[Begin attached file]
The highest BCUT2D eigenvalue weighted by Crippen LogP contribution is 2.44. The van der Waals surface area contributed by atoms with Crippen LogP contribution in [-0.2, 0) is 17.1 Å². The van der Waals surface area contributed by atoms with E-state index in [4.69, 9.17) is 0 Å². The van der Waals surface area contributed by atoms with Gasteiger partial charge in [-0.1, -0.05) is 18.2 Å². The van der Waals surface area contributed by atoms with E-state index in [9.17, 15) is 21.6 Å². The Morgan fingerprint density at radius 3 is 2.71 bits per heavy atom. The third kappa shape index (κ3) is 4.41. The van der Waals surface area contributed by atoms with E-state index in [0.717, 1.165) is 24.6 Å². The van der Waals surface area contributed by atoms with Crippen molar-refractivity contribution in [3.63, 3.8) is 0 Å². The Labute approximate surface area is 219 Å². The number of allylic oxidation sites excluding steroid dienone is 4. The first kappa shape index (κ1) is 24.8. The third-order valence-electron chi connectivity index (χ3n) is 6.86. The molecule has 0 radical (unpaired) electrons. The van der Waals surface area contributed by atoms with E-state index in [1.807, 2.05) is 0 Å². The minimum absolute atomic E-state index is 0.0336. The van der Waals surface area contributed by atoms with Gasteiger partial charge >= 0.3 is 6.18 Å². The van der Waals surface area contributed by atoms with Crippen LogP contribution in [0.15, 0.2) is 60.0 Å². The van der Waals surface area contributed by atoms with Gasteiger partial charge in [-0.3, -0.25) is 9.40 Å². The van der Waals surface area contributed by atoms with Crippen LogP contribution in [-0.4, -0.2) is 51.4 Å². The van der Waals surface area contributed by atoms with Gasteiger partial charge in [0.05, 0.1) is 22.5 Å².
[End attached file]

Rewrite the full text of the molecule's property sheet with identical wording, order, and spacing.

The highest BCUT2D eigenvalue weighted by Crippen LogP contribution is 2.44. The van der Waals surface area contributed by atoms with Crippen LogP contribution in [-0.2, 0) is 17.1 Å². The van der Waals surface area contributed by atoms with E-state index in [4.69, 9.17) is 0 Å². The van der Waals surface area contributed by atoms with Gasteiger partial charge in [-0.1, -0.05) is 18.2 Å². The van der Waals surface area contributed by atoms with E-state index in [9.17, 15) is 21.6 Å². The Morgan fingerprint density at radius 3 is 2.71 bits per heavy atom. The third kappa shape index (κ3) is 4.41. The van der Waals surface area contributed by atoms with E-state index in [0.717, 1.165) is 24.6 Å². The van der Waals surface area contributed by atoms with Crippen molar-refractivity contribution in [3.63, 3.8) is 0 Å². The Labute approximate surface area is 219 Å². The number of allylic oxidation sites excluding steroid dienone is 4. The first kappa shape index (κ1) is 24.8. The third-order valence-electron chi connectivity index (χ3n) is 6.86. The molecule has 0 radical (unpaired) electrons. The van der Waals surface area contributed by atoms with E-state index in [1.807, 2.05) is 0 Å². The minimum absolute atomic E-state index is 0.0336. The van der Waals surface area contributed by atoms with Gasteiger partial charge >= 0.3 is 6.18 Å². The van der Waals surface area contributed by atoms with Crippen LogP contribution in [0.15, 0.2) is 60.0 Å². The van der Waals surface area contributed by atoms with Gasteiger partial charge in [-0.3, -0.25) is 9.40 Å². The van der Waals surface area contributed by atoms with Crippen LogP contribution in [-0.4, -0.2) is 51.4 Å². The van der Waals surface area contributed by atoms with Gasteiger partial charge in [0.05, 0.1) is 22.5 Å².